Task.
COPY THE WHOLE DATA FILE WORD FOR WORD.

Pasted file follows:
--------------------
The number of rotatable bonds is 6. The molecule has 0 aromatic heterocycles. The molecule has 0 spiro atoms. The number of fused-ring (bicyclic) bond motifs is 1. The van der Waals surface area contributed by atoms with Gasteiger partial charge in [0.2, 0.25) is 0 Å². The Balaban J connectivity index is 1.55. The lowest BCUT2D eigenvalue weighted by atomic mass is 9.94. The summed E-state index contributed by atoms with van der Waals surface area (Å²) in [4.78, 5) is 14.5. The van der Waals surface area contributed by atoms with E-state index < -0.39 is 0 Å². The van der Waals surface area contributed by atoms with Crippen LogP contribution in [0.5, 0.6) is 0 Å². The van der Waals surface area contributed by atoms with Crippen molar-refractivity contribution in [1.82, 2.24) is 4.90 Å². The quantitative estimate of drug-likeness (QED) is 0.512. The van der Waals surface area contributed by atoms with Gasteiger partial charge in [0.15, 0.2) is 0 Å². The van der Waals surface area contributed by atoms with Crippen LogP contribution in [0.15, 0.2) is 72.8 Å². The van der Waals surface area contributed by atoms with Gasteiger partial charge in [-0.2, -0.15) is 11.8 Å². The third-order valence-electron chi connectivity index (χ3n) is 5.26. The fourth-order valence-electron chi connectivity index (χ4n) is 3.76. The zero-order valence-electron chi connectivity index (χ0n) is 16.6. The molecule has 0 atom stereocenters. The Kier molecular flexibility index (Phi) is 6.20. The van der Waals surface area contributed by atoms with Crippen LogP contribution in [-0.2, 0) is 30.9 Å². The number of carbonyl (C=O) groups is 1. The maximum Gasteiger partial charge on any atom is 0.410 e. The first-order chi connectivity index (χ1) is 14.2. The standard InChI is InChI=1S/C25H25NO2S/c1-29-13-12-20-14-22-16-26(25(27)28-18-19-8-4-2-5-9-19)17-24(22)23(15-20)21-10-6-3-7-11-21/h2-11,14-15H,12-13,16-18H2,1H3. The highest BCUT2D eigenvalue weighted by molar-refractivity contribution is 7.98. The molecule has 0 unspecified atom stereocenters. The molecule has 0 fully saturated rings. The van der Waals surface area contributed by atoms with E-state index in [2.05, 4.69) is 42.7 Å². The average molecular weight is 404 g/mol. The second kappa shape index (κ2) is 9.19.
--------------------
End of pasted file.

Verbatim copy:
The number of rotatable bonds is 6. The molecule has 0 aromatic heterocycles. The molecule has 0 spiro atoms. The number of fused-ring (bicyclic) bond motifs is 1. The van der Waals surface area contributed by atoms with Gasteiger partial charge in [0.2, 0.25) is 0 Å². The Balaban J connectivity index is 1.55. The lowest BCUT2D eigenvalue weighted by atomic mass is 9.94. The summed E-state index contributed by atoms with van der Waals surface area (Å²) in [4.78, 5) is 14.5. The van der Waals surface area contributed by atoms with E-state index < -0.39 is 0 Å². The van der Waals surface area contributed by atoms with Crippen LogP contribution in [0.5, 0.6) is 0 Å². The van der Waals surface area contributed by atoms with Crippen molar-refractivity contribution in [1.82, 2.24) is 4.90 Å². The quantitative estimate of drug-likeness (QED) is 0.512. The van der Waals surface area contributed by atoms with Gasteiger partial charge in [0.15, 0.2) is 0 Å². The van der Waals surface area contributed by atoms with Crippen LogP contribution in [0.15, 0.2) is 72.8 Å². The van der Waals surface area contributed by atoms with Gasteiger partial charge in [-0.2, -0.15) is 11.8 Å². The third-order valence-electron chi connectivity index (χ3n) is 5.26. The fourth-order valence-electron chi connectivity index (χ4n) is 3.76. The zero-order valence-electron chi connectivity index (χ0n) is 16.6. The molecule has 0 atom stereocenters. The Kier molecular flexibility index (Phi) is 6.20. The van der Waals surface area contributed by atoms with Crippen LogP contribution in [-0.2, 0) is 30.9 Å². The number of carbonyl (C=O) groups is 1. The maximum Gasteiger partial charge on any atom is 0.410 e. The first-order chi connectivity index (χ1) is 14.2. The standard InChI is InChI=1S/C25H25NO2S/c1-29-13-12-20-14-22-16-26(25(27)28-18-19-8-4-2-5-9-19)17-24(22)23(15-20)21-10-6-3-7-11-21/h2-11,14-15H,12-13,16-18H2,1H3. The highest BCUT2D eigenvalue weighted by molar-refractivity contribution is 7.98. The molecule has 0 unspecified atom stereocenters. The molecule has 0 fully saturated rings. The van der Waals surface area contributed by atoms with E-state index in [2.05, 4.69) is 42.7 Å². The average molecular weight is 404 g/mol. The second kappa shape index (κ2) is 9.19.